He is the recipient of the duPont-Columbia Journalism Award, the Writers Guild Annual Award, and two CableACE Awards, among others. In 2005, he received the special WGA Joan Young Award for career distinction as a writer with a disability. “The History of White People In America” was honored by the Museum of Television & Radio in 2001 and TVTV was given a full MTR retrospective in 2004.

Allen also teaches at the USC School of Cinema-TV.  He lives in LA with his wife, Ann-Marie. They have two sons.

 

Learning on the Job
by
Allen Rucker

 

From the moment I began to flog my memoir about life after transverse myelitis, “The Best Seat In The House,” I shamelessly passed myself off as a world-class expert on this strange malady. It was easy – not one radio, TV, or print reporter I encountered had ever heard of it. For all they knew, I could have been talking about the bird flu or lumbago.  As I told a group of TM cognoscenti at a recent symposium in Anaheim, I could say anything and the half-listening media types would eat it up. “Yeah, researchers now believe TM comes from UFO’s and largely attacks people living in trailer parks in rural Arizona…”  Mad Mel in The Morning, the AM radio jock on the other end of the phone, would invariably go, “Wow, man, that is so f-ing cool – you got a disease from Mars, man!”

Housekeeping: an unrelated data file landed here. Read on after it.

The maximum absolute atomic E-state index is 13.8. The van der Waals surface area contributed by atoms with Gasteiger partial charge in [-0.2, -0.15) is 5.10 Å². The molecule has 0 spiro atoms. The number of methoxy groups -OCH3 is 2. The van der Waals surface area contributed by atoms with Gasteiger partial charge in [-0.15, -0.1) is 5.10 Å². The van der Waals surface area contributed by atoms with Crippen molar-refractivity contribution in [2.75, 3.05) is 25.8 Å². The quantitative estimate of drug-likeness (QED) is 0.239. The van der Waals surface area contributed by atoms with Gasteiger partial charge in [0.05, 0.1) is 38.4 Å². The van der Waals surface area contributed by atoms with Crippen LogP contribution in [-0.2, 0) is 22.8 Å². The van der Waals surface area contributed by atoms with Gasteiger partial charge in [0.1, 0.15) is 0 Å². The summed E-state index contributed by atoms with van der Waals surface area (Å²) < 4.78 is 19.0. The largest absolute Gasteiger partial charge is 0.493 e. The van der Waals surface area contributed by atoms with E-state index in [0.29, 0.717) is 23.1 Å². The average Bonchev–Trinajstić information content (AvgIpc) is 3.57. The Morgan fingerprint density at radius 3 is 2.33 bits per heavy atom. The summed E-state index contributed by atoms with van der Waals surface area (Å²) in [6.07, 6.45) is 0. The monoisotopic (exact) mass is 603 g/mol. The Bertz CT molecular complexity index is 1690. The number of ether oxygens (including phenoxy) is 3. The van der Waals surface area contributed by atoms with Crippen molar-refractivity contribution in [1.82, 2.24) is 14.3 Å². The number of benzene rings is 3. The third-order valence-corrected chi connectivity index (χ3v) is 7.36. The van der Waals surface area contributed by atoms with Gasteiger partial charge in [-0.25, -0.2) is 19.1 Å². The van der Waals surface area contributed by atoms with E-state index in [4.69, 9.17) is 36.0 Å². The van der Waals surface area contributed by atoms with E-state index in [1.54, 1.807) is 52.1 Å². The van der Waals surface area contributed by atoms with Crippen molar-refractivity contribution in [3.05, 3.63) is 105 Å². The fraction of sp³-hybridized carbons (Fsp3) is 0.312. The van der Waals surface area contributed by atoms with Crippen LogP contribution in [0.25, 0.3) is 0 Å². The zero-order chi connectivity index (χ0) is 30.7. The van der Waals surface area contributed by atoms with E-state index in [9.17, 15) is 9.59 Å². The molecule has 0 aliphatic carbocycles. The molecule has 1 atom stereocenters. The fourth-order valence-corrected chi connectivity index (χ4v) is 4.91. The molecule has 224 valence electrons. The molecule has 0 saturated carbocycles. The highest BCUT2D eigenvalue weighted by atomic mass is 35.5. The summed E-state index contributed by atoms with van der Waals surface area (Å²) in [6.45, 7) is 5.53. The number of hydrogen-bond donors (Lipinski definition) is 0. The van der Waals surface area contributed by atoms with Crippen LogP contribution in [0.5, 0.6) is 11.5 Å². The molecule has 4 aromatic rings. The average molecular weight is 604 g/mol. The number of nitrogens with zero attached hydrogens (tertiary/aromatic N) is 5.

I was on semi-safe ground. I certainly knew what is was like to be hit by TM and to try to figure my way out of the fog, but I had only a George Bush-level of knowledge of what actually hit me. I could have easily picked up a world of insight from others who already had it, but frankly, in the early years of living with the condition, I didn’t want to know other people who already had it.  I didn’t want to hang out with disabled people of any sort. If you think you’re a freak, you don’t want to broadcast it by joining a freak parade. I saw it like being obese and going to a convention of other obese people. “Jeez, I’m the fattest one here!” I was in that nether world between abled and disabled and felt uncomfortable and out of place in both. I was both an outsider among insiders and an outsider among outsiders, too.